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Market Commentary


From year-end 1994 through year-end 2013, the Russell 2000 outperformed the S&P 500 by only 23 basis points per annum. Extend the time period by only eight months to August 29, 2014, and the Russell 2000 underperforms the S&P 500 by 20 basis points over an almost 20-year period. We discuss the relative valuations of the two indexes, and the flows into and out of the exchange-traded funds that track them.
Understanding the basic presumptions of asset allocation can hardly be more critical, since we all invest based on these foundational assumptions.  This quarter, we examine the historical returns from investing in private equity, revisit the topic of slowing revenue expansion at the largest companies, identify some common attributes of companies that do not appear to be suffering from a lack of growth opportunities, and discuss the potential diversification and inflation hedge benefits of land.
This month, we discuss large capitalization companies. In the past, large capitalization companies tended to be stable, established firms. Recently, however, some nascent firms have rapidly expanded their business such that a large market capitalization is warranted, and are investing in their business at a rate that may justify a high price to earnings ratio. We consider the implications of this shift on investment decisions.
This quarter, we question some widely held views on investing, focusing on the nearly universally accepted assumption that emerging markets investing provides higher returns than investing in the developed markets.  In addition, we review two positions in the Core Value strategy: The Wendy’s Company and Platform Specialty Products Corp.
As investor biases increasingly emphasize liquidity needs over investment, the largest companies continue to prioritize cash balances at the expense of long-term value creation.  Along with other headwinds, the unwillingness to deploy cash reserves seems likely to adversely impact earnings for the largest companies and indexes going forward, such that the companies and sectors with the most attractive predictive attributes will be found outside of the major stock indexes.
With tax season fast approaching, K-1-generating securities come up frequently in client discussions. It is timely, then, to review why we hold publicly-traded private equity companies, a number of which are structured as LPs, in some of the portfolios.  You might find some of the reasons surprising.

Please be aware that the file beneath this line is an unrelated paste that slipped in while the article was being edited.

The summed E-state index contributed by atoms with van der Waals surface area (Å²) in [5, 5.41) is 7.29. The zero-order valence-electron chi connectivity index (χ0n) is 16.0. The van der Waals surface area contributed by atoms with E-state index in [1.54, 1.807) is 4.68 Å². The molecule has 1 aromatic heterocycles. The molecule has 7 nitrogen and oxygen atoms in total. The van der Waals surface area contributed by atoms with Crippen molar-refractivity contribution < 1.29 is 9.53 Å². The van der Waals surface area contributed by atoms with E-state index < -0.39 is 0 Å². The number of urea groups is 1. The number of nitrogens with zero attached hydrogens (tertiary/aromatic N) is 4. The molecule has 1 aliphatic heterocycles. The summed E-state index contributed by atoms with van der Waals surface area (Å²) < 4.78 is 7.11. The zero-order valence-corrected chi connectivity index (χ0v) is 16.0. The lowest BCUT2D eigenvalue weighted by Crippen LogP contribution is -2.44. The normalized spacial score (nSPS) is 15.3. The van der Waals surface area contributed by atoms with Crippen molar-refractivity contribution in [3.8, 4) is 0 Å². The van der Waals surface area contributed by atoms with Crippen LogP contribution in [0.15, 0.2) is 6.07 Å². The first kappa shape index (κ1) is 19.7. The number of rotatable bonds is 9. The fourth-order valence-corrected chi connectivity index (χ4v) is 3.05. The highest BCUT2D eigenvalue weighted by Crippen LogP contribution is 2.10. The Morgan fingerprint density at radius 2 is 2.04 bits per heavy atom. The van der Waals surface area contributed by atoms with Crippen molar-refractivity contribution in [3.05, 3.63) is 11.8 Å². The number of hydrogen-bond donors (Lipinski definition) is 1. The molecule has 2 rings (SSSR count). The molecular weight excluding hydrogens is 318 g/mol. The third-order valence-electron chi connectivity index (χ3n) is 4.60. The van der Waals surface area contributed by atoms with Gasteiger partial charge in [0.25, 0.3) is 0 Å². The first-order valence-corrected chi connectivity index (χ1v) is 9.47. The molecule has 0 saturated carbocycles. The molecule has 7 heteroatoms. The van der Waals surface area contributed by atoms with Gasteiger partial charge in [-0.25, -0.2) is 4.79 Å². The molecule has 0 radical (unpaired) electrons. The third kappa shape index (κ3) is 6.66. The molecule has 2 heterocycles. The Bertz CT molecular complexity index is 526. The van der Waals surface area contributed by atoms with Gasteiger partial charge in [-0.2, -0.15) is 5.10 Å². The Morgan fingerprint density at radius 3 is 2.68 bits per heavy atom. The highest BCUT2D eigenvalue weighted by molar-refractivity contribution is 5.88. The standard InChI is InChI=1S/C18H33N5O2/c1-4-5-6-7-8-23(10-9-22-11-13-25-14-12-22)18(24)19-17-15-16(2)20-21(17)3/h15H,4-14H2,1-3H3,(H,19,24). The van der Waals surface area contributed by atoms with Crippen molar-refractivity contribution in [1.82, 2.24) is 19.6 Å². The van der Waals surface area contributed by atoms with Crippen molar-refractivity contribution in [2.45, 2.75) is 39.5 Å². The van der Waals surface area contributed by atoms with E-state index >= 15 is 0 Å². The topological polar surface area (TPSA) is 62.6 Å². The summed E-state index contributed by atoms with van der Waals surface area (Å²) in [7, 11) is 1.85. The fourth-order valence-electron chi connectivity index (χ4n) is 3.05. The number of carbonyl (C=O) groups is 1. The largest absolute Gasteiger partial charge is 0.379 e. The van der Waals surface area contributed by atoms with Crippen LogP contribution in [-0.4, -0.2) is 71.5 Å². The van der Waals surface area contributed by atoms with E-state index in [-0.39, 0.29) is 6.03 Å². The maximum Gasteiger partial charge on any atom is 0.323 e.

As we enter the 20th year since the founding of Horizon Kinetics, we take a look back at recent commentary themes, revisit the sway of the media on investment decisions, and discuss selected current positions.  
This month, we discuss the discrepancy in valuations between Canadian-listed companies and their US-listed peers, highlighting real estate investment trusts and real estate developers.
This quarter, we review the important and often surprising ways in which indexation is impacting security valuations, risk, and returns, and point out the merits of the antithesis of indexation: active management and individual security selection.
Liquidations are an extremely interesting type of investment, but they are incredibly rare, and require an extended investment horizon. Therefore, they are of little interest to the majority of investors. The timing of the payout, if any, is unpredictable. However, if and when it comes, it may handsomely reward the investor’s patience. This month’s commentary reviews some of the idiosyncrasies of investments in companies in liquidation, as well as provides an overview of a past liquidation investment made by the Firm.
While the S&P 500 Index level has appreciated significantly over the past year, revenues at the 20 largest constituents of the Index have increased only modestly. This quarter’s commentary considers the impact of indexation methodology on the representation of entrepreneurial companies that are likely to generate expanding revenues, many of which have significant insider ownership, by looking at the historical insider holdings and performance of two famous owner-operators: Wal-Mart and Microsoft.
Continuing our series on predictive attributes for outperformance, this month’s commentary highlights companies based on products with long lifecycles. Companies whose products have short lifecycles face pressure to regularly reinvent themselves; otherwise, they are likely to experience decreasing market share or profitability as demand for their products wanes. In general, companies whose products have long product lifecycles enjoy more consistent demand, leading to more predictable long-term results.
This quarter’s commentary addresses some tax reduction techniques utilized by owner-operators, continues our review of owner-operator actions, and discusses master limited partnerships as part of our series on the challenges faced by investors seeking yield in the current low-interest rate environment.
We discuss scalability as a predictive attribute for outperformance, highlighting publicly-traded private equity firms as example of companies with operating leverage in their business models.